Born into a poor family in Ecuador, Pancho Segura was an undersized and undernourished kid working as a ball boy at an exclusive tennis club when he first picked up a racket. Little Pancho is the story of how this improbable athlete, with his bandy legs, infectious smile, and unorthodox two-handed style of play, became one of the greatest and most beloved tennis players of all time. During his twenty years in pro tennis, general audiences appreciated his spirit as a master entertainer, while tennis fans adored him.
Drawing on interviews with many in the game who knew or admired Pancho, Caroline Seebohm provides a close-up picture of the unlikely pro as his career first emerged in Ecuador and then developed further in the United States during the 1940s, where he broke down social and political prejudices with his charm, naturalness, and brilliance on the court.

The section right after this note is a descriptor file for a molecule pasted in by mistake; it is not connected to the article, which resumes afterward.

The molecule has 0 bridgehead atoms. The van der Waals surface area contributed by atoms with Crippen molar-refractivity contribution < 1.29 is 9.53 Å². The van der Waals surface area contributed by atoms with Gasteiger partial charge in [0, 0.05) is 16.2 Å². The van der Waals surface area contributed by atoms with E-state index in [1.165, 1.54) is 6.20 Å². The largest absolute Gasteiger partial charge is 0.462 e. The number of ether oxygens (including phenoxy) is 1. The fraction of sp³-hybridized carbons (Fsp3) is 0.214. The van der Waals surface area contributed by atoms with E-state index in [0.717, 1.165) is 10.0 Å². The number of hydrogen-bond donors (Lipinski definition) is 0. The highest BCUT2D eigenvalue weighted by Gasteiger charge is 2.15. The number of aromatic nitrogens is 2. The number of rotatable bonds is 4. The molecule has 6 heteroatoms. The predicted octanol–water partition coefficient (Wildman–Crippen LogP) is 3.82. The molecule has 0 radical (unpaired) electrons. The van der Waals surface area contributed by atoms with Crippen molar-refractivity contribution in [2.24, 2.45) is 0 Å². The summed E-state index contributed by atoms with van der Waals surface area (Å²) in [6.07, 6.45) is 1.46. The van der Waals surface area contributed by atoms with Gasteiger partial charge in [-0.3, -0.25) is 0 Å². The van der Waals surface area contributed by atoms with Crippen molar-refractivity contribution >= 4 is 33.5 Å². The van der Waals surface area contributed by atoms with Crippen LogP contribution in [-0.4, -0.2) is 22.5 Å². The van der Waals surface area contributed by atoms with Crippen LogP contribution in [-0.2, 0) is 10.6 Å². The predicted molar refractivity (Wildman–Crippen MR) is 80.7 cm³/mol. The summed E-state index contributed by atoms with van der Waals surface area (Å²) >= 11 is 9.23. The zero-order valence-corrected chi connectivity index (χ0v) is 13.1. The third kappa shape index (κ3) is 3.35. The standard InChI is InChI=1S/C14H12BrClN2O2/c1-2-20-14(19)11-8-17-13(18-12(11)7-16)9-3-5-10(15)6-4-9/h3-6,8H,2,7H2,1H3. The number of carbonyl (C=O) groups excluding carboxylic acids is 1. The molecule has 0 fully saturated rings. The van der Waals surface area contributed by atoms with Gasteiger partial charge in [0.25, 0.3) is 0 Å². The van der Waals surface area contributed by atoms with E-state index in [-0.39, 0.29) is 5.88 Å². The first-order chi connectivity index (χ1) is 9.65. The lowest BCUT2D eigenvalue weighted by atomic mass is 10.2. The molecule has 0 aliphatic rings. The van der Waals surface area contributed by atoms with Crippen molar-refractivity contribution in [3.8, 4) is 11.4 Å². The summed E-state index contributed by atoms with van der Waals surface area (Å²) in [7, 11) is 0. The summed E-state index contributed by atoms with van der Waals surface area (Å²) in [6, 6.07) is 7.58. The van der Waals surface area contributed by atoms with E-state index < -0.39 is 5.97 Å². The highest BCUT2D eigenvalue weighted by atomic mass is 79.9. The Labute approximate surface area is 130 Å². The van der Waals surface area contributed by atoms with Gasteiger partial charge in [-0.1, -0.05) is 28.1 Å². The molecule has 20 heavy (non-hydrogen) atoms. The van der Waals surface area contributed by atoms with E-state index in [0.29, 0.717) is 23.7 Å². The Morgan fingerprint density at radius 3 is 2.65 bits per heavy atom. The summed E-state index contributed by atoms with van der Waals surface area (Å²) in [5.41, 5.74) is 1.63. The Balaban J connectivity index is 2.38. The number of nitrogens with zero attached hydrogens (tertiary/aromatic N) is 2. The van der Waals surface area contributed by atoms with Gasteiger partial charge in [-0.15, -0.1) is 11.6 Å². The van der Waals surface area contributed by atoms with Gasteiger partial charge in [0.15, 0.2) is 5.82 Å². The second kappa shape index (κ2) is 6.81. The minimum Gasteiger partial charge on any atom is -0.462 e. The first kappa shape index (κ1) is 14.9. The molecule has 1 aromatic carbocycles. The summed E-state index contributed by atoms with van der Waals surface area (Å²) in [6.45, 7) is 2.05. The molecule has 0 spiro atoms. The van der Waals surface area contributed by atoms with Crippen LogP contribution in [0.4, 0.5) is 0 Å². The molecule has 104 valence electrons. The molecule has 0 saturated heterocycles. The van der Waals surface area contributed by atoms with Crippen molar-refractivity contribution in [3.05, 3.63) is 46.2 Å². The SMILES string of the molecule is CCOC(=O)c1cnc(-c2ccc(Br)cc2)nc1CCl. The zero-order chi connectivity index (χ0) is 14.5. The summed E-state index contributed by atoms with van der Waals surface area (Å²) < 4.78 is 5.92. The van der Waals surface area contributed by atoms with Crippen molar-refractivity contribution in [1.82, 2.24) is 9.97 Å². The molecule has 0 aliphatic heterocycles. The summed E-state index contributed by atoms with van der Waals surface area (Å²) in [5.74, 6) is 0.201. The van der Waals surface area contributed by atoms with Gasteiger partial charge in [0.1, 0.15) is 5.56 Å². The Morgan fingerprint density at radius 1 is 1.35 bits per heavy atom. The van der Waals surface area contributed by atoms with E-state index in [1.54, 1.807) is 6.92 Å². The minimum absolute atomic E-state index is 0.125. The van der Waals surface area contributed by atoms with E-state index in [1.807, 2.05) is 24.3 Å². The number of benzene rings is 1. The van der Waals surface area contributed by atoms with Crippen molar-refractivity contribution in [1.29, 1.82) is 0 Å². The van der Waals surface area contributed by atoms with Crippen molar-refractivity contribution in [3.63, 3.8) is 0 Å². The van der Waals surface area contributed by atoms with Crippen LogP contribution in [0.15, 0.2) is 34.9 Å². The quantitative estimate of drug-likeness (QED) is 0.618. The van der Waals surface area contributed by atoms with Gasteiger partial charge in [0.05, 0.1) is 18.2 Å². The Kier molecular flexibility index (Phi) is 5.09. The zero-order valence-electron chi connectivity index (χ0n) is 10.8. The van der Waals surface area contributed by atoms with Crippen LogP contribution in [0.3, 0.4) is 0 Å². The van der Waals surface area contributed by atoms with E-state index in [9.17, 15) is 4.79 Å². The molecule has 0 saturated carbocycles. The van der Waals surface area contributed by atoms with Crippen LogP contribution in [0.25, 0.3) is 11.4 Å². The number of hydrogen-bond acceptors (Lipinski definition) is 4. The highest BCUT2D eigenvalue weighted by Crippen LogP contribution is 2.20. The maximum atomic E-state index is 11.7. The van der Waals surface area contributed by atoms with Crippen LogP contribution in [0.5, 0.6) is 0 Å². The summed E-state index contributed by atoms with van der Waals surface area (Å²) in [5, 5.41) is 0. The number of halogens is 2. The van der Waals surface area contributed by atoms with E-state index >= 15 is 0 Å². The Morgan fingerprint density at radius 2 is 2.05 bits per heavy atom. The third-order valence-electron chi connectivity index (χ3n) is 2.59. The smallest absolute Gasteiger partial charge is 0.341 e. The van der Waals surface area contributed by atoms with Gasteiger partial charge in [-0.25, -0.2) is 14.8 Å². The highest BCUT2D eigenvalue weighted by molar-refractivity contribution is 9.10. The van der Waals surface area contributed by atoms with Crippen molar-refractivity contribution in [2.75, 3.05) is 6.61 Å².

Little Pancho follows Segura from the University of Miami, where he won three consecutive NCAA championships (still a record), to his time on the U.S. professional tennis tour. On the pro tour of that time, Segura and his fellow players struggled to earn a living and find acceptance in the traditional, sometimes elitist tennis world, which scorned “professionals” as outcasts. Little Pancho shows us Segura when he quit the professional tour to become a coach at the Beverly Hills Tennis Club, working with movie stars such as Charlton Heston, Barbra Streisand, and Lauren Bacall. And finally, we hear for the first time from some of the later champions Segura coached, including Jimmy Connors. This history of tennis in the midcentury also is the inspiring story of how one poor Latino kid, through sheer grit, grace, and talent, changed the face of the sport forever.